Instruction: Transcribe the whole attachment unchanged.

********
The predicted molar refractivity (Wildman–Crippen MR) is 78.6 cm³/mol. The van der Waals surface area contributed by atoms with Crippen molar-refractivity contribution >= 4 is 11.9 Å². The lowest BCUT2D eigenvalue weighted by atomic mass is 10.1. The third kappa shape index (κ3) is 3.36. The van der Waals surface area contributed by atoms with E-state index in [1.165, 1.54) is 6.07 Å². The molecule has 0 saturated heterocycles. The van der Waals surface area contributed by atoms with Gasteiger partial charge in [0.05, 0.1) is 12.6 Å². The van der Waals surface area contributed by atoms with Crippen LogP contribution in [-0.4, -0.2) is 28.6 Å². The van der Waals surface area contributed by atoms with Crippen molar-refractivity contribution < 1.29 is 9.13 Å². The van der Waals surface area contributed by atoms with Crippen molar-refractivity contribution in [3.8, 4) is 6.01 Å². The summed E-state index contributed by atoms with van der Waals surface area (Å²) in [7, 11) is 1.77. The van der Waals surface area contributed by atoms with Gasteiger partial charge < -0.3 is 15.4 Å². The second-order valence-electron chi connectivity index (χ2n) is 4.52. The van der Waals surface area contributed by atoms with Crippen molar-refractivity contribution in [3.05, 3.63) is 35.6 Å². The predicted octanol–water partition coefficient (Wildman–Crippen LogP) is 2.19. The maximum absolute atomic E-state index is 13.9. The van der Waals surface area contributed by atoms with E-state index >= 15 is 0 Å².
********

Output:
The predicted molar refractivity (Wildman–Crippen MR) is 78.6 cm³/mol. The van der Waals surface area contributed by atoms with Crippen molar-refractivity contribution >= 4 is 11.9 Å². The lowest BCUT2D eigenvalue weighted by atomic mass is 10.1. The third kappa shape index (κ3) is 3.36. The van der Waals surface area contributed by atoms with E-state index in [1.165, 1.54) is 6.07 Å². The molecule has 0 saturated heterocycles. The van der Waals surface area contributed by atoms with Gasteiger partial charge in [0.05, 0.1) is 12.6 Å². The van der Waals surface area contributed by atoms with Crippen LogP contribution in [-0.4, -0.2) is 28.6 Å². The van der Waals surface area contributed by atoms with Crippen molar-refractivity contribution < 1.29 is 9.13 Å². The van der Waals surface area contributed by atoms with Crippen molar-refractivity contribution in [3.8, 4) is 6.01 Å². The summed E-state index contributed by atoms with van der Waals surface area (Å²) in [7, 11) is 1.77. The van der Waals surface area contributed by atoms with Gasteiger partial charge < -0.3 is 15.4 Å². The second-order valence-electron chi connectivity index (χ2n) is 4.52. The van der Waals surface area contributed by atoms with Crippen molar-refractivity contribution in [3.05, 3.63) is 35.6 Å². The predicted octanol–water partition coefficient (Wildman–Crippen LogP) is 2.19. The maximum absolute atomic E-state index is 13.9. The van der Waals surface area contributed by atoms with E-state index >= 15 is 0 Å².